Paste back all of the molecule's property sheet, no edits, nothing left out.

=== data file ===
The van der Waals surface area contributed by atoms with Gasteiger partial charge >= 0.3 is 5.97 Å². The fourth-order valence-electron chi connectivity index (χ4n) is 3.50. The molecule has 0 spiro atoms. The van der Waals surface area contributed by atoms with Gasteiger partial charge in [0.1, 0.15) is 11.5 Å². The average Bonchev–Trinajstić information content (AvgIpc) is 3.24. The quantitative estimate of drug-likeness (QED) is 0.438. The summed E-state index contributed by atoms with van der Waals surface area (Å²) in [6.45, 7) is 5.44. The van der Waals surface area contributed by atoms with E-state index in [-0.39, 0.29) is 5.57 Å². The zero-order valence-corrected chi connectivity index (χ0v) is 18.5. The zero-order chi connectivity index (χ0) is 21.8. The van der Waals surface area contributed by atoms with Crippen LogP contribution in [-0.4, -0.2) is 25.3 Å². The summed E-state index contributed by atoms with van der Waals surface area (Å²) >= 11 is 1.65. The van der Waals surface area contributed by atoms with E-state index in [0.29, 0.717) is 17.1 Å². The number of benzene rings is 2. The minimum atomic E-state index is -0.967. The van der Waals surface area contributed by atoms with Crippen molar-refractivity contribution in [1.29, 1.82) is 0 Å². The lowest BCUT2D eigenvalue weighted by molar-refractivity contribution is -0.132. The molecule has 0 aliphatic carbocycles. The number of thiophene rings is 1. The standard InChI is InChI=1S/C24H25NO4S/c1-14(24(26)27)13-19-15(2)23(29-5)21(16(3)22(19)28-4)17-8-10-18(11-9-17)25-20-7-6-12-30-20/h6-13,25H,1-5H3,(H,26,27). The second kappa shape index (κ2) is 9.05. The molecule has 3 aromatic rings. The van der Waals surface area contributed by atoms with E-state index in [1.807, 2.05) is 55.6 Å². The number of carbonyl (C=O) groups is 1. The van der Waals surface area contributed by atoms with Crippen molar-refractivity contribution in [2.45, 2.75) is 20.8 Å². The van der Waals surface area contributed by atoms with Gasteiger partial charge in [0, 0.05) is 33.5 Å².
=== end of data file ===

The van der Waals surface area contributed by atoms with Gasteiger partial charge >= 0.3 is 5.97 Å². The fourth-order valence-electron chi connectivity index (χ4n) is 3.50. The molecule has 0 spiro atoms. The van der Waals surface area contributed by atoms with Gasteiger partial charge in [0.1, 0.15) is 11.5 Å². The average Bonchev–Trinajstić information content (AvgIpc) is 3.24. The quantitative estimate of drug-likeness (QED) is 0.438. The summed E-state index contributed by atoms with van der Waals surface area (Å²) in [6.45, 7) is 5.44. The van der Waals surface area contributed by atoms with E-state index in [-0.39, 0.29) is 5.57 Å². The zero-order valence-corrected chi connectivity index (χ0v) is 18.5. The zero-order chi connectivity index (χ0) is 21.8. The van der Waals surface area contributed by atoms with Crippen LogP contribution in [-0.4, -0.2) is 25.3 Å². The summed E-state index contributed by atoms with van der Waals surface area (Å²) >= 11 is 1.65. The van der Waals surface area contributed by atoms with E-state index in [0.29, 0.717) is 17.1 Å². The number of benzene rings is 2. The minimum atomic E-state index is -0.967. The van der Waals surface area contributed by atoms with Crippen molar-refractivity contribution in [1.29, 1.82) is 0 Å². The lowest BCUT2D eigenvalue weighted by molar-refractivity contribution is -0.132. The molecule has 0 aliphatic carbocycles. The number of thiophene rings is 1. The standard InChI is InChI=1S/C24H25NO4S/c1-14(24(26)27)13-19-15(2)23(29-5)21(16(3)22(19)28-4)17-8-10-18(11-9-17)25-20-7-6-12-30-20/h6-13,25H,1-5H3,(H,26,27). The second kappa shape index (κ2) is 9.05. The molecule has 3 aromatic rings. The van der Waals surface area contributed by atoms with E-state index in [1.807, 2.05) is 55.6 Å². The number of carbonyl (C=O) groups is 1. The van der Waals surface area contributed by atoms with Crippen molar-refractivity contribution in [2.45, 2.75) is 20.8 Å². The van der Waals surface area contributed by atoms with Gasteiger partial charge in [0, 0.05) is 33.5 Å².